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QUESTION PERIOD — Ministry of Mental Health and Addictions

Mental Health Services

March 21, 2024

Minister, welcome and thank you for being here today. My question is based on very direct community feedback and the lived experiences of community members who continue to suffer deeply.

Currently, with a physical injury, a patient can be discharged to physiotherapy, have a nurse visit their home or receive occupational therapy. Many patients in need of mental health care are discharged, with a wait time of up to two years for therapy, such as dialectical behaviour therapy, or DBT. While some can access care through their insurance plan sooner, this still leaves a huge swath of Canadians who remain out of luck in this crucial area of patient care.

Does your government intend to work with provinces to make mental health services more readily available for all Canadians discharged from hospitals with mental health afflictions?

Hon. Ya’ara Saks, P.C., M.P., Minister of Mental Health and Addictions and Associate Minister of Health [ + ]

I thank you for the question. As mentioned previously, that is exactly why we made sure that mental health and substance use were key principles in our bilateral agreements, with a commitment of $25 billion over the next 10 years in addition to the regular mental health transfers. That said, as cited previously, over 30% of the allocated funds that we’ve seen through these agreements have been dedicated to mental health. We’re continuing to look at the action plans that have been provided by jurisdictions, ensuring that every one of them has understood that patient navigation will be a key component in ensuring that people can access mental health care in their communities. We continue to do collaborative work with them to ensure that health care sector workers are available to Canadians in their jurisdictions, including social workers, psychiatrists, psychologists and psychotherapists.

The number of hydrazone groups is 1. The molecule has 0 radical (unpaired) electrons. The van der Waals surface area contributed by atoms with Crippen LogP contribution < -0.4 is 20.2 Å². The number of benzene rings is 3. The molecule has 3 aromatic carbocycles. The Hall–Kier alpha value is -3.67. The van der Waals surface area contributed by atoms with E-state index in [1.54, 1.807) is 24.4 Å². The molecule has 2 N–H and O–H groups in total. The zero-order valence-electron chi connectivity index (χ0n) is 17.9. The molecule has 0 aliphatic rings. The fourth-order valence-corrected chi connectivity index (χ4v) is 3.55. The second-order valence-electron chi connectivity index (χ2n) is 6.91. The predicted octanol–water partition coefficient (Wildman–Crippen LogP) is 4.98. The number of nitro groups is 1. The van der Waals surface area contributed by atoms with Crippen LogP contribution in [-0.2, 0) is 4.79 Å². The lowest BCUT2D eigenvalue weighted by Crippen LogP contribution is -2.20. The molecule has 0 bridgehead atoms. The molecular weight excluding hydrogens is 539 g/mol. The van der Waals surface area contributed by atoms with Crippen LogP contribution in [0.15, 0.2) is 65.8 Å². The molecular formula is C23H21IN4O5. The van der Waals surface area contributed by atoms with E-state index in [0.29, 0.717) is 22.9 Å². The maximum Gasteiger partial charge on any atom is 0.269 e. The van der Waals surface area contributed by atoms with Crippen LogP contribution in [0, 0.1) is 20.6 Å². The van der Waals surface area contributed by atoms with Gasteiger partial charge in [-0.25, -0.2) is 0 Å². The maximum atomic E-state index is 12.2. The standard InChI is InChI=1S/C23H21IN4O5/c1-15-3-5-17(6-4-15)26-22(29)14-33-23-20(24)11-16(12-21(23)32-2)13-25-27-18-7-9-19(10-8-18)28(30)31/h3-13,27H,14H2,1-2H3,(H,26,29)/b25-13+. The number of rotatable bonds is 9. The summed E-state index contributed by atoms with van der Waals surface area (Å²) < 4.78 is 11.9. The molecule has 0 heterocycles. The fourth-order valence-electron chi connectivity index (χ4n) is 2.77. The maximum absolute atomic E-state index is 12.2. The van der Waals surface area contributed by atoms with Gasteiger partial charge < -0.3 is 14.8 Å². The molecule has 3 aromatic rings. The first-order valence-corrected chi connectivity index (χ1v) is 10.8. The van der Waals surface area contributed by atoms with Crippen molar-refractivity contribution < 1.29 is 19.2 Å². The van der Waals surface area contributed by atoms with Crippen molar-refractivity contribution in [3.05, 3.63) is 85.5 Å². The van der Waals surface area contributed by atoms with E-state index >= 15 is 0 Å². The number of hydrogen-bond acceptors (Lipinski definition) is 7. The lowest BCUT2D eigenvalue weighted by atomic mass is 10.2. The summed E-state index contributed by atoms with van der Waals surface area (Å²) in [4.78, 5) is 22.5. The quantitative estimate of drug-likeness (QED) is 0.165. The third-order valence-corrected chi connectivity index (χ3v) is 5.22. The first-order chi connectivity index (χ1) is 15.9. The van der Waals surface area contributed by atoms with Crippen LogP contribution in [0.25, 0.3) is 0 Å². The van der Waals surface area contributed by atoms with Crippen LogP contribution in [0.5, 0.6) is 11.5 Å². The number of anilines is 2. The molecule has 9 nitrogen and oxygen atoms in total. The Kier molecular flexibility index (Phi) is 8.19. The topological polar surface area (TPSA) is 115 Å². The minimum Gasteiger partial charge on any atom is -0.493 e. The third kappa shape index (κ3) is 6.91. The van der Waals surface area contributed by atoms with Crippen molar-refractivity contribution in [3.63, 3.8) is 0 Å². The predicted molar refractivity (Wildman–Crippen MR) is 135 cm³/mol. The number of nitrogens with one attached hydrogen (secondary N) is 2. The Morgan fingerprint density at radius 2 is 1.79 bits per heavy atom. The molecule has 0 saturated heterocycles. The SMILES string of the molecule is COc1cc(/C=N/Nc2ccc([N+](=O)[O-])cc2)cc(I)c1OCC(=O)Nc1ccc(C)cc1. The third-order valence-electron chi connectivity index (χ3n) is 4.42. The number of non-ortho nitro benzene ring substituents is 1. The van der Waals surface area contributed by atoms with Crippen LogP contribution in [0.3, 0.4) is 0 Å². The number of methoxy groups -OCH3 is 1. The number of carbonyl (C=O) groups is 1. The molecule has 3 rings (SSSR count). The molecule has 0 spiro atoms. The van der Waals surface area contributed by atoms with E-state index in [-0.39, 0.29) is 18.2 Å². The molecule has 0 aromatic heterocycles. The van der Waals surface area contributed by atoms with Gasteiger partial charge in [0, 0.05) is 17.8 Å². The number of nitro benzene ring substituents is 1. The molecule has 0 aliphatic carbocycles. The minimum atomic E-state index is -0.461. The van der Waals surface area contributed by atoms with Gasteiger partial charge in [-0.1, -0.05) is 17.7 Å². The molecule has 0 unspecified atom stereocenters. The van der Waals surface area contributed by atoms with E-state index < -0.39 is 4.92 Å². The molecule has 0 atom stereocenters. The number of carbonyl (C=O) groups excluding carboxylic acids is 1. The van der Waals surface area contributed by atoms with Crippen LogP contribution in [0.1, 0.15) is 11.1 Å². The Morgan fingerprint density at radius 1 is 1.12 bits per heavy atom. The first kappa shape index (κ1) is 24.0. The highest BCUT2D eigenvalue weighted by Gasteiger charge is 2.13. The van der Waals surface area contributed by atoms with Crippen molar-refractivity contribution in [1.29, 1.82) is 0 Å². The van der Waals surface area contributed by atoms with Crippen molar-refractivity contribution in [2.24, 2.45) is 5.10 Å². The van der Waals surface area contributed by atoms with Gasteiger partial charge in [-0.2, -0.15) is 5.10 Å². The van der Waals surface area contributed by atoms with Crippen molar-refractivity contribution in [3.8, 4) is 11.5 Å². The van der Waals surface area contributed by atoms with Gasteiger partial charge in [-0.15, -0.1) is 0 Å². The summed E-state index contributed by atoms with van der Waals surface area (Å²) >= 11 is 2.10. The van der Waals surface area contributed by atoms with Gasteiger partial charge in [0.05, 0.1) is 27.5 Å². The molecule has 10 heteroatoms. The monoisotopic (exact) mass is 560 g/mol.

Is there an existing commitment to ensure the funding sent to the provinces ensures that front-line staff are properly trained in suicide intervention skills and trauma? This informs care, and based on our discussions and learning with stakeholders, it doesn’t seem to be happening.

Ms. Saks [ + ]

Thank you for the question. As mentioned previously, we’re working collaboratively with many sectors across Canada, including the health sector, on the national standards for mental health care. This allows us to work with health care providers, corporations, other organizations and institutions to ensure that they have the key tools they need within their own communities and workplaces, and also the assessment tools that they will be required to use in the work that they do. As you’re well aware, health is a jurisdiction of the provinces and territories. We continue to work collaboratively to provide resources and regulatory supports so that they’re implemented.

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